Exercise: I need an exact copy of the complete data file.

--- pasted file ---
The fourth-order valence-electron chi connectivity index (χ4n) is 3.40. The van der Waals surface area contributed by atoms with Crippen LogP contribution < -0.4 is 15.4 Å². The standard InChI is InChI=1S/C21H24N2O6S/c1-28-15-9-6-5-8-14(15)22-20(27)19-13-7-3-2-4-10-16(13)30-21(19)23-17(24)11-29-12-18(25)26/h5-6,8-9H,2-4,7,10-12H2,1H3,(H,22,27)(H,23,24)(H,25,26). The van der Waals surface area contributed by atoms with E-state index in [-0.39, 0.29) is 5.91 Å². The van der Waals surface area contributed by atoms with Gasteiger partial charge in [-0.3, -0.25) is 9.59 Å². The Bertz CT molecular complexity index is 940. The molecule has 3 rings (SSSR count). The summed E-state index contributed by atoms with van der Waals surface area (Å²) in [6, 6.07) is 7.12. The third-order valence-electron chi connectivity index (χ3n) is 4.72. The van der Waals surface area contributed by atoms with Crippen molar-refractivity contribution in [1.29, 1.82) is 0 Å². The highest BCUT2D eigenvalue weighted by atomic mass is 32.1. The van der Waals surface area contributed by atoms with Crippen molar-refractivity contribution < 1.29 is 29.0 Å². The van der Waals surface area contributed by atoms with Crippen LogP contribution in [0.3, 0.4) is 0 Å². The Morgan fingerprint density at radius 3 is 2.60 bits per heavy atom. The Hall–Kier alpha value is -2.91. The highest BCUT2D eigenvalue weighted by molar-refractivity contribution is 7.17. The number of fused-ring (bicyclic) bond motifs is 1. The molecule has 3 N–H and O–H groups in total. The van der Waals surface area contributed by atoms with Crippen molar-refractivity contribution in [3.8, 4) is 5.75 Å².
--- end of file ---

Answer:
The fourth-order valence-electron chi connectivity index (χ4n) is 3.40. The van der Waals surface area contributed by atoms with Crippen LogP contribution < -0.4 is 15.4 Å². The standard InChI is InChI=1S/C21H24N2O6S/c1-28-15-9-6-5-8-14(15)22-20(27)19-13-7-3-2-4-10-16(13)30-21(19)23-17(24)11-29-12-18(25)26/h5-6,8-9H,2-4,7,10-12H2,1H3,(H,22,27)(H,23,24)(H,25,26). The van der Waals surface area contributed by atoms with E-state index in [-0.39, 0.29) is 5.91 Å². The van der Waals surface area contributed by atoms with Gasteiger partial charge in [-0.3, -0.25) is 9.59 Å². The Bertz CT molecular complexity index is 940. The molecule has 3 rings (SSSR count). The summed E-state index contributed by atoms with van der Waals surface area (Å²) in [6, 6.07) is 7.12. The third-order valence-electron chi connectivity index (χ3n) is 4.72. The van der Waals surface area contributed by atoms with Crippen molar-refractivity contribution in [1.29, 1.82) is 0 Å². The highest BCUT2D eigenvalue weighted by atomic mass is 32.1. The van der Waals surface area contributed by atoms with Crippen molar-refractivity contribution < 1.29 is 29.0 Å². The van der Waals surface area contributed by atoms with Crippen LogP contribution in [0.3, 0.4) is 0 Å². The Morgan fingerprint density at radius 3 is 2.60 bits per heavy atom. The Hall–Kier alpha value is -2.91. The highest BCUT2D eigenvalue weighted by molar-refractivity contribution is 7.17. The number of fused-ring (bicyclic) bond motifs is 1. The molecule has 3 N–H and O–H groups in total. The van der Waals surface area contributed by atoms with Crippen molar-refractivity contribution in [3.8, 4) is 5.75 Å².